I think it’s unlikely that the UK govt will call a border poll unless a) it’s very clear that there is likely to be vote in favour of reunification and b) unless the Irish govt had agreed to hold a follow-up referendum in the event of a vote in favour.

      There’s no chance of the Irish govt refusing to do so. That said, it will want the terms of any new constitutional settlement to be approved in a referendum, indeed legally it must. So, two referendums is a possibility.

      At some point, what might suit govts on both sides of the Irish sea is a narrowly failed border poll. Another cannot be held for 7 years. If the direction of travel is clearly such that the next will likely succeed that will concentrate minds on preparing for what should then follow, either way. In the case of nationalists, the terms on which unionists are integrated and treated equally; and vice versa.

  5. Michael Green -

    I have a nightmare fear if there is a border poll. If there is a wafer thin unionist majority, the IRA will start up again. If there is a narrow majority for unification, the protestant paramilitaries will not accept it and will start their own guerilla war – “Ulster will fight and Ulster will be right”. I think Leo Varadkar has recognised this.

    1. Sean Danaher -

      it is indeed a worry. I hope we are some years away from a Border Poll, as far too little preparation has been done for a UI. IE is in no rush and it needs a min of 5 years to prepare, more likely 10. Once Brexit is clearer, much more bandwidth will be available and I do expect a lot of work.

      My worry is that NI might become politically toxic in GB, in particular, England may just want to be rid of the place and call a premature poll. At present, the opinion polls are around 50:50 – it is very uncertain what way things would go.

    2. Rogue One -

      Hi Michael, I agree there are risks around a BP but that is not a reason to curtail democracy. We should remember that over 70% of people backed the GFA and the principle of consent. It is unlikely in my view that there will ever be an overwhelmng majority in a BP either for a UI or Union. Its hard to see the rationale for an armed campaign by one side or another but that doesnt preclude it happening. At the end of the day it boils down to do we respect democracy or not. My view is we have to, whatever the outcome, and deal with any consequences of that. To silence democracy over the threat of violence from whatever quarter strikes me as a dangerous precedent to set and would store up even more problems.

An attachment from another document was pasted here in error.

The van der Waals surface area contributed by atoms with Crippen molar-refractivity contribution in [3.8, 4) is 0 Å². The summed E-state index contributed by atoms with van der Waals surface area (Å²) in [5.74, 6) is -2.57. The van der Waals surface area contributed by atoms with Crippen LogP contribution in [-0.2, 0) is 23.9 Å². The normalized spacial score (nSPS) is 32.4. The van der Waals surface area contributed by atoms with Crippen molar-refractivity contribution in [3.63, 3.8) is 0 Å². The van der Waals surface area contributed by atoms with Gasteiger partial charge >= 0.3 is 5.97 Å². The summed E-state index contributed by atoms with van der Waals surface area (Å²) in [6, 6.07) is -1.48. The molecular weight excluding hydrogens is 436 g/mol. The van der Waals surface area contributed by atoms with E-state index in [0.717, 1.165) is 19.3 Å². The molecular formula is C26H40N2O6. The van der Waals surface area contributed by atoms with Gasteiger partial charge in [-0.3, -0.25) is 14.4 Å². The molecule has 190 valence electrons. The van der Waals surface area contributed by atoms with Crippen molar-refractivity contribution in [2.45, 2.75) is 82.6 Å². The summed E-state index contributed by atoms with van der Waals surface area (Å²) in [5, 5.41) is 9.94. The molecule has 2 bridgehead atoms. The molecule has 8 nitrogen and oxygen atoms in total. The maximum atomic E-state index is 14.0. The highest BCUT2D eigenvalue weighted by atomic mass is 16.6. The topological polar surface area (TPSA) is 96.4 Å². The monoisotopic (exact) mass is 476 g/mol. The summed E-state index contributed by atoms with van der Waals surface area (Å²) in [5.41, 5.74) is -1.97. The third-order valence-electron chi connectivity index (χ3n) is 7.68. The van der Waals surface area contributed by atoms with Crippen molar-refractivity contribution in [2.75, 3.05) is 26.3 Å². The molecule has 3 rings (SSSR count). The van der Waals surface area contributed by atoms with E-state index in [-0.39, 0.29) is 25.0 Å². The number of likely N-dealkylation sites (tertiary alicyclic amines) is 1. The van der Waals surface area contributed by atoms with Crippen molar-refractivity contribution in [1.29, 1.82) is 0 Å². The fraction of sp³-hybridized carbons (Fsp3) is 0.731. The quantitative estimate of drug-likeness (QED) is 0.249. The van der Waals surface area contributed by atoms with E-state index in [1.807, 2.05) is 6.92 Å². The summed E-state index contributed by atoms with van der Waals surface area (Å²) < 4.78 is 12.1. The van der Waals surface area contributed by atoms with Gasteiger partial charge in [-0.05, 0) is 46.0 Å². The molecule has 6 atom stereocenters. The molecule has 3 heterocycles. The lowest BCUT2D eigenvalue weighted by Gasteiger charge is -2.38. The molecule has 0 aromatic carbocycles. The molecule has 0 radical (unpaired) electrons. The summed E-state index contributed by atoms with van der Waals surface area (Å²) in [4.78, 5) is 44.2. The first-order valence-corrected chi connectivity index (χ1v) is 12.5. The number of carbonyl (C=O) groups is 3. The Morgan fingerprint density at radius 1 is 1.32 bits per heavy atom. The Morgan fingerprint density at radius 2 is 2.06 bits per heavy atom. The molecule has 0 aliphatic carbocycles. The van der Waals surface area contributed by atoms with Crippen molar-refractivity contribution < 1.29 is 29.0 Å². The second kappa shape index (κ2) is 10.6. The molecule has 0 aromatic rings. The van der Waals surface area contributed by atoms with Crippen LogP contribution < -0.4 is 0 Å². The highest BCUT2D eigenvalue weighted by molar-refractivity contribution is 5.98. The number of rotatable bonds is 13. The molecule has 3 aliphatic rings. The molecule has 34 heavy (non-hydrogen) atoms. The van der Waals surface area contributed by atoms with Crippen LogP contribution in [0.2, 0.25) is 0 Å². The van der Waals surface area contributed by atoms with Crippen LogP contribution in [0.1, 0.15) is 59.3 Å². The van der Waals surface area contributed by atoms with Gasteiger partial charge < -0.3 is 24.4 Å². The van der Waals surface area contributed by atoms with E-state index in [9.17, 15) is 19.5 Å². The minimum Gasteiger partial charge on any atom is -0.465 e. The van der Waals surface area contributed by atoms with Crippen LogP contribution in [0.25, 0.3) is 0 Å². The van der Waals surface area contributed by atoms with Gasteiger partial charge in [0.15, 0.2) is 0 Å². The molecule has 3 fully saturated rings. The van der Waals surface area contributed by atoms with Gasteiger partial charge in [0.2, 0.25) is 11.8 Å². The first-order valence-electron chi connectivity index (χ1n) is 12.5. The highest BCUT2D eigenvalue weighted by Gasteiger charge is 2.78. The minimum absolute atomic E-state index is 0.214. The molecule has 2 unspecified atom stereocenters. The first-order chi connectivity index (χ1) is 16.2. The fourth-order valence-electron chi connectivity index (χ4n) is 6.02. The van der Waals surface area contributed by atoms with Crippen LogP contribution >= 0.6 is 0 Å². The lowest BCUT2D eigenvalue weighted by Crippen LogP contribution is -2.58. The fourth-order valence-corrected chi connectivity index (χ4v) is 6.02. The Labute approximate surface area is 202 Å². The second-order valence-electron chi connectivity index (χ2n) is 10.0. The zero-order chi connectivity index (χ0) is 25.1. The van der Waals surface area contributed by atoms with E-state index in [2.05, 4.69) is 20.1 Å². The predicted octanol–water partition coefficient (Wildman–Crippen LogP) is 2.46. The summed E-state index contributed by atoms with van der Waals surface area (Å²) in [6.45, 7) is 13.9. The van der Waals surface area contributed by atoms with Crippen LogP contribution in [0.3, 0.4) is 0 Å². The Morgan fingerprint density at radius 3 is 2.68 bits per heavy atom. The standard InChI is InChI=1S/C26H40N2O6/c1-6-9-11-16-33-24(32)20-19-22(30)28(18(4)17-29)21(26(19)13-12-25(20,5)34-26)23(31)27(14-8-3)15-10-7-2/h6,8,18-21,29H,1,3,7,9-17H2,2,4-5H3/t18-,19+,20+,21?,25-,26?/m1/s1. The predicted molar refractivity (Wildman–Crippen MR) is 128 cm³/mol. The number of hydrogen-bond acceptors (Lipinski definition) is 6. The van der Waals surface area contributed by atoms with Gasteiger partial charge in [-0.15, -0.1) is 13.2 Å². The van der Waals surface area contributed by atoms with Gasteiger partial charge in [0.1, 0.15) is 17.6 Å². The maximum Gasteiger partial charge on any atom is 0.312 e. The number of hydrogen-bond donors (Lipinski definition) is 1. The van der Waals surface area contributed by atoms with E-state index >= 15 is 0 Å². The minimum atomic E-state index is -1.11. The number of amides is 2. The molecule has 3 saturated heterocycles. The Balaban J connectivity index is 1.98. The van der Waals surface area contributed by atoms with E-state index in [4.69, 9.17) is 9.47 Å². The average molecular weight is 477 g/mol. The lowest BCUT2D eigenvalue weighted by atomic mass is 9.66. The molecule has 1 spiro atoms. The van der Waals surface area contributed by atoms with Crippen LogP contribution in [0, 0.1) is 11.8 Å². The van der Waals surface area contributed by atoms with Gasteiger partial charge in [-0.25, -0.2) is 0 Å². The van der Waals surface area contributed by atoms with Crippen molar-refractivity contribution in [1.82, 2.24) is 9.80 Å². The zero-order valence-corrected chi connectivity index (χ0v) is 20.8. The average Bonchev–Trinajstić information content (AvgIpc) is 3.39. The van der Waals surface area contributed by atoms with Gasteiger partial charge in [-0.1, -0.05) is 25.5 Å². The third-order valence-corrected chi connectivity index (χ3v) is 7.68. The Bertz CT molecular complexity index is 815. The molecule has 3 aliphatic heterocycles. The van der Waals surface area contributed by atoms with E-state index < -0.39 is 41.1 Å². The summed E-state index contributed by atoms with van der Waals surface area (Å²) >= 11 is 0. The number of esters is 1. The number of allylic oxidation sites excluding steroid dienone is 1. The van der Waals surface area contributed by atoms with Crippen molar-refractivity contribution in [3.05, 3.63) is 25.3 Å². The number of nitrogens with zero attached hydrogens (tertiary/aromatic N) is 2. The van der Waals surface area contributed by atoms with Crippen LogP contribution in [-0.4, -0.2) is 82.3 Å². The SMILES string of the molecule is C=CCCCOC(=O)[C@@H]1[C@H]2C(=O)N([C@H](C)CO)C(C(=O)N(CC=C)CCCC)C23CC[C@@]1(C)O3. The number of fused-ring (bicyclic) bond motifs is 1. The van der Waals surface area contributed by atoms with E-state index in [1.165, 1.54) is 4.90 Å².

6. davy green -

    Very good article-much of it coincides with my own thinking
    One update is that 300,000 people now waiting for out patient appointments-that is 1 in 6 of population though many will have more than one medical addition
    The Belfast Agreement is in reality a dead duck and only kept alive because politicians in UK and R of Ireland can think of nothing else.
    If I was in Dept of Finance in Dublin I would be horrified at being landed with this mess.NI will stay part of UK for foreseeable future as no one has any better practical workable ideas-Meanwhile polarisation and decline will continue

    1. Rogue One -

      Hi, Davy thanks for your comments. Yes, I note the rapidly worsening situation with health. Sadly one of various failures of government over 20yrs. My career spans 25yrs now, started just before devolution and I’ve seen report after report on health reform- all basically saying the same thing. We have waited for government to act to no avail. Sadly when someone else pays for our wasteful services, including a health system in desperate need of reform, the incentive to take unpopular but necessary decisions (like centralising health services in hubs and closing peripheral hospitals) is not there.
      Id have to respectfully disagree re the GFA in relation to its principles like consent. However, where I think the GFA is a dead duck is in relation to the Govt structures within it. They simply dont provide for good government as the last 20yrs prove.
      Regarding Dublin, you make a good point. Why would any government want to “take on” us? We are a basket case politically, governmentally and economically. A key element of the planning for a UI imo needs to be reducing the cost of our public services. This can be done by doing what devolution should have done but hasnt: remove waste and duplication from health, education, local government etc and adopt economic stimulus measures like reducing Corp Tax. Interestingly, on Corp Tax, the main reason why this wasnt delivered was again based on a fear of reduced grant from WM (to compensate for the reduced tax take). Another perverse outcome of grant dependency. The souths govt just took a decision and did it, with no concern for grants that in their case don’t exist. My prediction if Stormont is restored is that there will be limited impact because none of the people involved in govt will have changed, nor have factors such as grant dependency or a “free money” culture in govt. we live in the land of no consequence (for politicians and civil servants). Sadly the consequences of that are borne by the rest of us.